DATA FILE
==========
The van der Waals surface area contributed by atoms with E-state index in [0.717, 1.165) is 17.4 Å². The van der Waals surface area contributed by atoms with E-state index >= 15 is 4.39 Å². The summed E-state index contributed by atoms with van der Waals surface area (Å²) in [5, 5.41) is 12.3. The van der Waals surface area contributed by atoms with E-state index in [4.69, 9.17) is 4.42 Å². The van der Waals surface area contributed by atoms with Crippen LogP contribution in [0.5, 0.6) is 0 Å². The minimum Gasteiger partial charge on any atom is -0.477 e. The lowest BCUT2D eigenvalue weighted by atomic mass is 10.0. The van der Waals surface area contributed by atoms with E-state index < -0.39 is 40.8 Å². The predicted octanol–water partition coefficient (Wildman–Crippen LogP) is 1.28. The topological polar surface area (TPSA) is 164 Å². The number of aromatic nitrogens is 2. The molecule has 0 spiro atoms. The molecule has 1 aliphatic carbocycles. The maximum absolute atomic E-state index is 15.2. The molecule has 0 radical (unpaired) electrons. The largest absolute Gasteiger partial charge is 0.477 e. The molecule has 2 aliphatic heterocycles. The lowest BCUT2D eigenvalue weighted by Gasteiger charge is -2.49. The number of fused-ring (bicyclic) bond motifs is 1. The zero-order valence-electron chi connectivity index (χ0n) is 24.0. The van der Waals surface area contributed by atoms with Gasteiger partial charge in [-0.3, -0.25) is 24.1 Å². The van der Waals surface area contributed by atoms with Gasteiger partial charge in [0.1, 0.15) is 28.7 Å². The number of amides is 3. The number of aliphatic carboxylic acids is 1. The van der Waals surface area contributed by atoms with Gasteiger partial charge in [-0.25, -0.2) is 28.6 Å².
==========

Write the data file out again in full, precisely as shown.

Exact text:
The van der Waals surface area contributed by atoms with E-state index in [0.717, 1.165) is 17.4 Å². The van der Waals surface area contributed by atoms with E-state index >= 15 is 4.39 Å². The summed E-state index contributed by atoms with van der Waals surface area (Å²) in [5, 5.41) is 12.3. The van der Waals surface area contributed by atoms with E-state index in [4.69, 9.17) is 4.42 Å². The van der Waals surface area contributed by atoms with Crippen LogP contribution in [0.5, 0.6) is 0 Å². The minimum Gasteiger partial charge on any atom is -0.477 e. The lowest BCUT2D eigenvalue weighted by atomic mass is 10.0. The van der Waals surface area contributed by atoms with E-state index < -0.39 is 40.8 Å². The predicted octanol–water partition coefficient (Wildman–Crippen LogP) is 1.28. The topological polar surface area (TPSA) is 164 Å². The number of aromatic nitrogens is 2. The molecule has 0 spiro atoms. The molecule has 1 aliphatic carbocycles. The maximum absolute atomic E-state index is 15.2. The molecule has 0 radical (unpaired) electrons. The largest absolute Gasteiger partial charge is 0.477 e. The molecule has 2 aliphatic heterocycles. The lowest BCUT2D eigenvalue weighted by Gasteiger charge is -2.49. The number of fused-ring (bicyclic) bond motifs is 1. The zero-order valence-electron chi connectivity index (χ0n) is 24.0. The van der Waals surface area contributed by atoms with Gasteiger partial charge in [-0.3, -0.25) is 24.1 Å². The van der Waals surface area contributed by atoms with Gasteiger partial charge in [0.1, 0.15) is 28.7 Å². The number of amides is 3. The number of aliphatic carboxylic acids is 1. The van der Waals surface area contributed by atoms with Gasteiger partial charge in [-0.25, -0.2) is 28.6 Å².